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I've got a router performing simple NAT translation using iptables iptables -t nat -o -j MASQUERADE

This works fine almost all of the time except for one particular case where some TCP RST and FIN packets are leaving the router un-NAT'd.

In this scenario I setup 1 or 2 client computers streaming Flash video (eg At the router I then tear down and re-establish the public interface (which is a modem) As expected the Flash streams stall out. After the connection is re-established and I try to refresh the Flash pages, I see some TCP RST and [FIN,ACK] packets leaving the public interface (I assume as Flash attempts to recover its stream).

I don't know how these packets can leave the router non-NAT'd

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This might be a bug in the MASQUERADE target of iptables. In your scenario, it appears that you have the following co-inciding events:

  • the packets happen to belong to a connection already present in the state table
  • the state entry includes a NAT address source no longer owned by the system

So an attempt to masquerade the packet might fail due to an invalid address to masquerade to, thus the packet is being routed out unchanged.

The expected behavior from the MASQUERADE target would be to have the according state entries cleared when an interface goes down or gets the address changed, so this situation should not have occurred. But there has been an ancient bug reported for iptables which sounds like it could trigger a similar kind of behavior.

To do some further troubleshooting, note the public IP address of your router, reproduce the issue and take a look at the state table by using egrep /proc/net/ip_conntrack (where is the IP address you previously noted). If you get conntrack lines with the old IP address despite of the public interface address having changed, you probably are running into an iptables bug - consider updating your kernel/iptables and reporting the issue to the netfilter team.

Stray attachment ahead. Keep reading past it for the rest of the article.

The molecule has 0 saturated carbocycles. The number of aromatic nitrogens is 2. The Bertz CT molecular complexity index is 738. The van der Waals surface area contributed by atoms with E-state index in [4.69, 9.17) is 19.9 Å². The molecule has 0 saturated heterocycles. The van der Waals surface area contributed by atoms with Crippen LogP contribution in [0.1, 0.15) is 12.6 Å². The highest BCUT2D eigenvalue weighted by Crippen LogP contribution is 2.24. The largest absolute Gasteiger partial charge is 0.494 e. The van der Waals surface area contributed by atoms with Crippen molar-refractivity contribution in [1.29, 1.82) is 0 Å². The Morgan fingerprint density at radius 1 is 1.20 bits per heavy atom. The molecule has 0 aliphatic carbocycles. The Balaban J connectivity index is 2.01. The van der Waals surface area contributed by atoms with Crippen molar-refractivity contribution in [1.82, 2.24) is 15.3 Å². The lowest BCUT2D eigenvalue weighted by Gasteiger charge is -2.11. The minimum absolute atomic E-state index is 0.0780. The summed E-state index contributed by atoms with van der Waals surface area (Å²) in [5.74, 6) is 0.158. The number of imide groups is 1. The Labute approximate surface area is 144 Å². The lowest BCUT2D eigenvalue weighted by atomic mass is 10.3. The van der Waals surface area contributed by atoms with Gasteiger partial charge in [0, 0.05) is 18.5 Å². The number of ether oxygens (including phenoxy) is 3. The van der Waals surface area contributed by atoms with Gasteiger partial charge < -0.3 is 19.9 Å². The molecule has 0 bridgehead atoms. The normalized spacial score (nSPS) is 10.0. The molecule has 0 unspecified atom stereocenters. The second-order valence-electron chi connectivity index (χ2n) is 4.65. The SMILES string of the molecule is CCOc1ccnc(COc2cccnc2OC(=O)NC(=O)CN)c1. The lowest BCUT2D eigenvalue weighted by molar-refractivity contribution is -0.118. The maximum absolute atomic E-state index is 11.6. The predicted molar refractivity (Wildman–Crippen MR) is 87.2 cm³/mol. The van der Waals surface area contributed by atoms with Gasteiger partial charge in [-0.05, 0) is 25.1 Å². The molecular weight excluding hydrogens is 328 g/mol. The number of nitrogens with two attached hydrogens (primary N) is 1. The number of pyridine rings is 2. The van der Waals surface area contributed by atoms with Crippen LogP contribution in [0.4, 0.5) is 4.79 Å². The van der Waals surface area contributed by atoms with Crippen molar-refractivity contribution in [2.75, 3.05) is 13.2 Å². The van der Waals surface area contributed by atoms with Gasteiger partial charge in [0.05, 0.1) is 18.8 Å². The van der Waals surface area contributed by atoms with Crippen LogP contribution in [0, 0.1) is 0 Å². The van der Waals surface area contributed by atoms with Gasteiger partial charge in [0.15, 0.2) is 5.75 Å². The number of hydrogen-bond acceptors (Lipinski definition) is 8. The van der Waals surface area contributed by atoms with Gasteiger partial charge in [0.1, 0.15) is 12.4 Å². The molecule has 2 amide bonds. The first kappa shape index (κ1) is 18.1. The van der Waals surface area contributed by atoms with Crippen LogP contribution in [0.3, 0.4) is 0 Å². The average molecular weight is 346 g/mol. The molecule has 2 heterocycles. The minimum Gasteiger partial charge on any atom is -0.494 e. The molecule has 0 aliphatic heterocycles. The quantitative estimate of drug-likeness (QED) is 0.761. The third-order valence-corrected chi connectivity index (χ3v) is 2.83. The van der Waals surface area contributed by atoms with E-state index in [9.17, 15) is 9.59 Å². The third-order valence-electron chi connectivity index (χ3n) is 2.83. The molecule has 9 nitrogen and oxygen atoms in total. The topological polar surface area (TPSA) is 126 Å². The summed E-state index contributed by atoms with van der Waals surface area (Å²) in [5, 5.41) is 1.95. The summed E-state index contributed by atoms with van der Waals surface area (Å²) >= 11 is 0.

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Dropping the [RST,ACK] and [FIN,ACK] will not work. There are many application like ftp upload that will simply fail to ack the completion of the FTP transfer. The comments by gscott are the correct method, but one additional requirement is needed. You must make them strict by applying the policy

iptables -P OUTPUT DROP
iptables -P FORWARD DROP
iptables -P INPUT DROP

With this, you need to specify all your rules, or the packets will be dropped.

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up vote 0 down vote accepted

Thanks for the tip. I was just what I needed to set me on the right track.

The root cause was unfiltered forwarding between lan and public interface. When the public interface got torn down it cleared the conntrack entries. The clients then tried to revive their connections and ended up sending out RST and FIN packets. Since NAT gets setup only on NEW connections, these packets then left the router unmodified.

I had to change my forwarding rule to only allow NEW,ESTABLISHED,RELATED packets to get forwarded from private lan.

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An other way to prevent the FIN,ACK and RST,ACK packages going in the public network is to block them in the outgoing chain

iptables -I OUTPUT -s <internal net> -p tcp --tcp-flags ALL RST,ACK -j DROP
iptables -I OUTPUT -s <internal net> -p tcp --tcp-flags ALL FIN,ACK -j DROP 
iptables -I OUTPUT -s <internal net> -p tcp --tcp-flags ALL FIN -j DROP
iptables -I OUTPUT -s <internal net> -p tcp --tcp-flags ALL RST -j DROP

This helped me to prevent spoofed packages.

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